So how does a Jew-ish filmmaker end up making a documentary about the history and future of Israeli cuisine? Quite haphazardly, it seems. Roger is embedded in culinary society by association, being married to Dorothy Kalins, founder of Saveur magazine, and, sometimes shooting for her. He was presented the opportunity to join a culinary trip to Israel, and, not working on a project at the time, grabbed his camera and traveled to a place that wasn’t even on his bucket list. The experience knocked him out, not just in terms of the food, but also the people. Upon returning home and sharing the experience, Roger witnessed two types of reaction, one being laughter and the other disbelief. The filmmaker in him, always aiming to surprise and delight, knew he had to pursue the project based on those reactions. The question was how. Roger received an introduction to Lior Lev Sercarz, spice blender extraordinaire to people such as Daniel Boulud and Federal Donuts and Zahav (among others!), who told him if he wanted to eat the best Israeli food in America, he must go to Zahav. He went with Dorothy. Michael Solomonov joined them at the table for ten minutes prior to returning to the kitchen, and in that time Roger realized this was his guy. He had initially thought he would pursue a younger “him” who would replay the epiphanies he experienced on that trip. Not an Israeli, maybe not even a Jew. But ten minutes with Mike provided its own form of epiphany. He needed the person who understood all the different cultures that make up Israeli cuisine, and who could speak the language of all these different cultures. Mike is funny, self-deprecating, and knowledgeable. He’s a guy you want to take home with you, which, by the way, is a very Israeli experience, as well!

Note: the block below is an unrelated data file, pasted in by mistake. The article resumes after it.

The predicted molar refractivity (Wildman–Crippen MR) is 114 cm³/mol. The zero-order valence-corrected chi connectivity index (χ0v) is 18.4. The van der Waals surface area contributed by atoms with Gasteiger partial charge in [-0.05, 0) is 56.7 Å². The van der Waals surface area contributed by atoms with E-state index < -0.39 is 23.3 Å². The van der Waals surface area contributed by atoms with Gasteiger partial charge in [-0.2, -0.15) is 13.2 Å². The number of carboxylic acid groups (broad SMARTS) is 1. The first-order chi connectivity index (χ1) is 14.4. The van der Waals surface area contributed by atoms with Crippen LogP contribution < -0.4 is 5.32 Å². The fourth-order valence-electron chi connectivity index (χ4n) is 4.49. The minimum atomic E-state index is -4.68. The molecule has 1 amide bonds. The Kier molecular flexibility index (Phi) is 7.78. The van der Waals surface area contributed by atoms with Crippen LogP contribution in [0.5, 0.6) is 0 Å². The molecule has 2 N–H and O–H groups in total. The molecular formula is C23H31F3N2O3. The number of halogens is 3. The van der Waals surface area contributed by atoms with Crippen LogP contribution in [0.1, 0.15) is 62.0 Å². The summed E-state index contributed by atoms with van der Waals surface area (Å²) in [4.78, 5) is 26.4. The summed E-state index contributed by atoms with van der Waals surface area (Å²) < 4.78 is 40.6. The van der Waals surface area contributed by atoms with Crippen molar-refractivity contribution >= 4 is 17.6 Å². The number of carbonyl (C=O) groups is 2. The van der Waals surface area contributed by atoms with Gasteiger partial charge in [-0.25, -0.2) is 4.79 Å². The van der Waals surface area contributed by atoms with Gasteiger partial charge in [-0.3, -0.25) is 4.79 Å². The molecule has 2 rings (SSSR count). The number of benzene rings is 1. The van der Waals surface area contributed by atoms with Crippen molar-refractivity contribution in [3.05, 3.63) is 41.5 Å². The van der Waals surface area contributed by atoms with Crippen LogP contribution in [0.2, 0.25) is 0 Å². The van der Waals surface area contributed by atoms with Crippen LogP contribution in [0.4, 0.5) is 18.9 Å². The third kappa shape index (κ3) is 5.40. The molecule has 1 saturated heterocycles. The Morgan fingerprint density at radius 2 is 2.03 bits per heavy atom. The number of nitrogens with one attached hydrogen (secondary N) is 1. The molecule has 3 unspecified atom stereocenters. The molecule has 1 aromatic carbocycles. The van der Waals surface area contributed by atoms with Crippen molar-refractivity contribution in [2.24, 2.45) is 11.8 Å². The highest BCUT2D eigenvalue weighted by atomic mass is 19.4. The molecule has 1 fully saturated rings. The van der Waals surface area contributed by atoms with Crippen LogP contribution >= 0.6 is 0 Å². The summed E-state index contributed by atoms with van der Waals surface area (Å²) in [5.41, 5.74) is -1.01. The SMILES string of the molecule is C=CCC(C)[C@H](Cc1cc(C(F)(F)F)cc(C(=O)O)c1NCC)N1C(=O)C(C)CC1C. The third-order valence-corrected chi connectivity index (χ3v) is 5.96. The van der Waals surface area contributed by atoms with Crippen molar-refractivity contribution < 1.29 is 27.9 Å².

I was fascinated by my exchange with Roger. I did not want the conversation to end. I asked him what else he wanted to tell me about the film that I had not asked. He reminded me I had not asked about the Israeli-Palestinian conflict and there is no way to discuss Israel without discussing the conflict. In speaking with the subjects of the film, the attitude is that “you cannot be my enemy when you’re sitting at my table.” But the idea of food for peace is a hard subject to portray without losing the audience and making it less believable. The Palestinian point of view had to be organically weaved into the story, as well.
In Search of Israeli Cuisine is reaching another major milestone this week, with its theatrical debut in multiple international cities. We encourage you to find out where it is playing, and learn about Roger’s other projects.